Sulphur Springs City Council Tuesday evening approved an a zoning amendment and an incentive agreement which the city manager anticipates will help with street and infrastructure maintenance and costs, and provide homes on under-developed or under-utilized areas of town.
The city has for a while had trouble maintaining street, only able to afford repairs at half the rate of decay. A street maintenance fee added to city water bills has increased funding for additional repairs annually. While helpful, the city does not receive enough revenues to fully keep up with the rate of deterioration of streets. A zoning amendment to allow accessory dwelling units and a change to the 380 agreement policy should help both. The agreement also offers incentives for home construction on certain lots as well.
380 Policy Agreement Amendment
Resolution 1205, approved Tuesday amends the city’s 380 policy agreement, adding economic incentives for specific housing infill development. Essentially, builders would utilize existing infrastructure to provide affordable housing using existing infrastructure, and would be eligible for a refund of some fees. The new construction would extend the tax base utilizing the existing infrastructure.
“Most new housing developments today don’t make sense in a financial sustainability of the city in the long run as the cost often exceeds revenue,” Community Development Director Tory Niewiadomski told the council at their 7 p.m. meeting, conducted via Zoom and broadcast on the city’s YoutTube channel, Tuesday, Aug. 4.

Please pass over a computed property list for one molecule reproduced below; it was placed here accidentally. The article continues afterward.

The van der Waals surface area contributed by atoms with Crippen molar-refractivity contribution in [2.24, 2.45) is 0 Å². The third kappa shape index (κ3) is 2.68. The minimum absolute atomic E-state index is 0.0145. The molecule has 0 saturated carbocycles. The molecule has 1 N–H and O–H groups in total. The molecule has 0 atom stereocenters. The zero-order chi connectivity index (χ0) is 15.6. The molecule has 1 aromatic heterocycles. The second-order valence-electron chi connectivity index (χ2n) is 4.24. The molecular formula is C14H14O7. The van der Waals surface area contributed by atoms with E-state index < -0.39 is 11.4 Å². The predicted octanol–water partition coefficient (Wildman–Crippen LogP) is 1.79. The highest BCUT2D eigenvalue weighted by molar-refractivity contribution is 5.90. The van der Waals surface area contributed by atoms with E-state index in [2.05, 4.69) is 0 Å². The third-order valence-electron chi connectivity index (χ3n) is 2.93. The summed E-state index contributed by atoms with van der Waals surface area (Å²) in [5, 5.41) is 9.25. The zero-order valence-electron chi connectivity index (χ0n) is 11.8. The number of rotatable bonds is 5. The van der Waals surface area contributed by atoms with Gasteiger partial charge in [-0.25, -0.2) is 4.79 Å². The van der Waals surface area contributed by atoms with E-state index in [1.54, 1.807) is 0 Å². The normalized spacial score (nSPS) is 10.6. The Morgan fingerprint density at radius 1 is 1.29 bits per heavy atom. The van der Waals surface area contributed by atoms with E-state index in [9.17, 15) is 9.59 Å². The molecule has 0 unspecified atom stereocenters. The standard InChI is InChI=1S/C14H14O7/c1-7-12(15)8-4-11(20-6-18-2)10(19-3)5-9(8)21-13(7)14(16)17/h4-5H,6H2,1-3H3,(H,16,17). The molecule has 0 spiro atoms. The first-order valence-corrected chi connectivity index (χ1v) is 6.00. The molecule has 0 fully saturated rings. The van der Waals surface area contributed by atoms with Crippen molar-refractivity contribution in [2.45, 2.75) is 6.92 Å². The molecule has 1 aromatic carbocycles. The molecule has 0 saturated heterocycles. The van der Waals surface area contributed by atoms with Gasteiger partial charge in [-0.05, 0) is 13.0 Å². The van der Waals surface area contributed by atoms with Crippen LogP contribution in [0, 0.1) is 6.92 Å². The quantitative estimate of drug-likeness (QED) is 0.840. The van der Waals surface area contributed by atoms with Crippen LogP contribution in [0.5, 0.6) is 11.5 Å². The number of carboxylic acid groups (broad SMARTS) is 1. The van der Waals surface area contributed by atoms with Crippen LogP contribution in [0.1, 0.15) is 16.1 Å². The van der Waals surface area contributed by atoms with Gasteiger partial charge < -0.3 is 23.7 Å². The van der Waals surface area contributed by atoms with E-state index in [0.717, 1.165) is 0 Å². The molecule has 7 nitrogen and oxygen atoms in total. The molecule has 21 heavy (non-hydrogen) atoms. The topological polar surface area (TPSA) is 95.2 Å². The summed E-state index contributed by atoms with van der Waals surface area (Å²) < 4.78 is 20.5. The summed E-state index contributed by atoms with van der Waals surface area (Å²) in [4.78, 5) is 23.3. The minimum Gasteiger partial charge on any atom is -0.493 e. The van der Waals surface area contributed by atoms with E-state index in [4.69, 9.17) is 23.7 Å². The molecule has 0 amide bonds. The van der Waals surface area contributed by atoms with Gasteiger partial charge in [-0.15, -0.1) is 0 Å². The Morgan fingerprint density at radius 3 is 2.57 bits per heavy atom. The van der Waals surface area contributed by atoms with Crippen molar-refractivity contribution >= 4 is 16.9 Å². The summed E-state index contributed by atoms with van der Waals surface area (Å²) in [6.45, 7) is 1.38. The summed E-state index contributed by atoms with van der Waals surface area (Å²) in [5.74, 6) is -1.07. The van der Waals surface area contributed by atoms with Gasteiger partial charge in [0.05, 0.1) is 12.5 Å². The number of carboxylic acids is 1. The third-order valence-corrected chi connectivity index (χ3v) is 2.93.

Niewiadomski said city staff identified about 900 vacant properties in the city limits. While not all of those properties are able to be developed. Some don’t meet the terms for the “specific housing infill policy,” because of inadequate access to existing city-maintained streets, water and sewer infrastructures. Some have not been developed because they have construction challenges such as liens due to back taxes, cost of removal of dilapidated structures.
Maxwell emphasizes this is only for building constructed on lots located on city maintained streets. Existing lots on streets that are not developed or city-maintained would not be eligible.
The city identified a geographic area that includes most of the city, including properties between State Highway 19 go Loop 301 and north of Interstate 30 with a few exceptions. Lots meeting set criteria within that area may be eligible for which 380 infill housing agreements, according to Niewiadomski.
Those approved for the 380 agreement would have three years to complete the construction project.
As an incentive for developing on these underdeveloped or underutilized lots, the city would reimburse certain fees upon completion of the home. Those granted the agreement would pay these fees up front, upon completion the city would reimburse them. Among the items the city would reimburse would be permitting fees, water and sewer tap fees, delinquent taxes owed to the city and liens. The city also under the amended 380 terms could participate in demolition costs associated with clearing a lot to redevelop a single family house on it, or other incentives deemed necessary to carry out the intent of the program.
“This will help promote incremental growth, in neighborhoods not seen in recent years. It will put additional back on the city tax base. The incentives will be recouped within 1 to 2 years,” Nieiwiadomski siad.